A study has shown that a tiny device smaller than a grain of rice can shrink pancreatic cancer.
Houston Methodist Research Institute published a paper in Advanced Science demonstrating how a tiny device smaller than a grain of rice can shrink pancreatic cancer.
The device – a nanofluidic drug-eluting seed (NDES) – is implanted into the pancreas to deliver an immunotherapeutic agent at a sustained low dose. The results showed similar tumour shrinkage at four times less dosage than traditional immunotherapy treatment.
Pancreatic cancer – one of the most aggressive types of cancer
Pancreatic ductal adenocarcinoma – pancreatic cancer – is one of the most aggressive types of cancer. It is also one of the most difficult to treat.
If doctors identify the cancer early, some or all of the pancreas can be removed. The problem is that pancreatic cancer is often identified at advanced stages: the tumour is already metastatic at the time of diagnosis in 85% of cases.
90-95% of pancreatic cancer patients die from the disease.
While it is not always clear what causes pancreatic cancer, you are more susceptible if you suffer from conditions like chronic pancreatitis or have a family history of pancreatic cancer.
The NDES device – smaller than a grain of rice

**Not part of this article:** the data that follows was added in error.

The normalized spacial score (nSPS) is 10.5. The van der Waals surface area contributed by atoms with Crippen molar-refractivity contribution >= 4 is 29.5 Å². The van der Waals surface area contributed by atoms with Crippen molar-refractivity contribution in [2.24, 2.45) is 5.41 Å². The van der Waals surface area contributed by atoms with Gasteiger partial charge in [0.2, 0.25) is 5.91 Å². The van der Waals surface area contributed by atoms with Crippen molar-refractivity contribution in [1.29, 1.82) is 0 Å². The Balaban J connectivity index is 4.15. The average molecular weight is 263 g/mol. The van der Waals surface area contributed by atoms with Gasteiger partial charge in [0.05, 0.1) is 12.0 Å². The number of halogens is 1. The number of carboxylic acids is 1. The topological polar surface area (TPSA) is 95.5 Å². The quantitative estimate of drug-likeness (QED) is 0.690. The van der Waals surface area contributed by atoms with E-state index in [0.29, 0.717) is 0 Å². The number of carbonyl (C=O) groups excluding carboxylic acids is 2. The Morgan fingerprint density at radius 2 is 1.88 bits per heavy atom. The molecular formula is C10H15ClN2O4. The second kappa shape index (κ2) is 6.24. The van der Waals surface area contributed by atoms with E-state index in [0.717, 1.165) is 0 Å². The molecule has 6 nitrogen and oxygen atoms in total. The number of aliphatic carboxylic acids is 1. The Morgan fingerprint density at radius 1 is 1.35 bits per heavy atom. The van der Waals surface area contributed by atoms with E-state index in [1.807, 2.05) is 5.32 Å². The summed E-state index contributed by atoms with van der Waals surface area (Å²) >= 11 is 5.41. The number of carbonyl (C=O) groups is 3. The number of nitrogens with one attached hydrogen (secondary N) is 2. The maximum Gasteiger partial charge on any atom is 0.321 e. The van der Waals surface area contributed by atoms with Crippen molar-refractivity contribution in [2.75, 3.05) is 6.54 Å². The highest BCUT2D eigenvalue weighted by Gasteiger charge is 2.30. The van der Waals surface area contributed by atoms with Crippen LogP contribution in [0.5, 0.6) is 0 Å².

Increasingly, immunotherapy is used to treat pancreatic cancer and other cancers for which treatment options were previously limited. However, immunotherapy is delivered throughout the body, exposing it to toxic chemicals.
This, in turn, means that patients will likely suffer long-lasting – possibly life-long – side effects.
The NDES device is essentially a stainless steel drug reservoir. It contains nanochannels that create a membrane that allows for the sustained release and diffusion of the treatment drug.
Implants using similar technology already exist for cancer therapeutics. However, these implants are for much shorter-term use and use a higher dosage of the treatment drug.
The device developed by Houston Methodist releases a more controlled dosage of the drug over a longer period.
Furthermore, the NDES device focuses specifically on the tumour, like the cancer-killing virus trialled in the UK. This means that the entire body is not exposed to the toxic chemicals involved. Therefore, patients are less likely to encounter the aforementioned side effects.
The results – promising for future treatment of pancreatic cancer
Dr Alessandro Grattoni, co-author of the study, said, “Our goal is to transform the way cancer is treated”.
Grattoni added, “We see this device as a viable approach to penetrating the pancreatic tumour in a minimally invasive and effective manner, allowing for a more focused therapy using less medication”.
The results seem to back up Grattioni’s ambition. The study found tumour reduction at four times less dosage than traditional systemic immunotherapy treatment.
Dr Corrine Ying Xuan Chua remarked that “even though the NDES device was only inserted in one of two tumours in the same animal model, [they] also noted shrinkage in the tumour without the device”.
Ying Xuan Chua explained, “This means that local treatment with immunotherapy was able to activate the immune response to target other tumours.”
Houston Methodist Research Institute will continue to carry out research into the NDES device’s efficacy and safety. They remain hopeful that the device will become a treatment option for cancer patients within the next five years.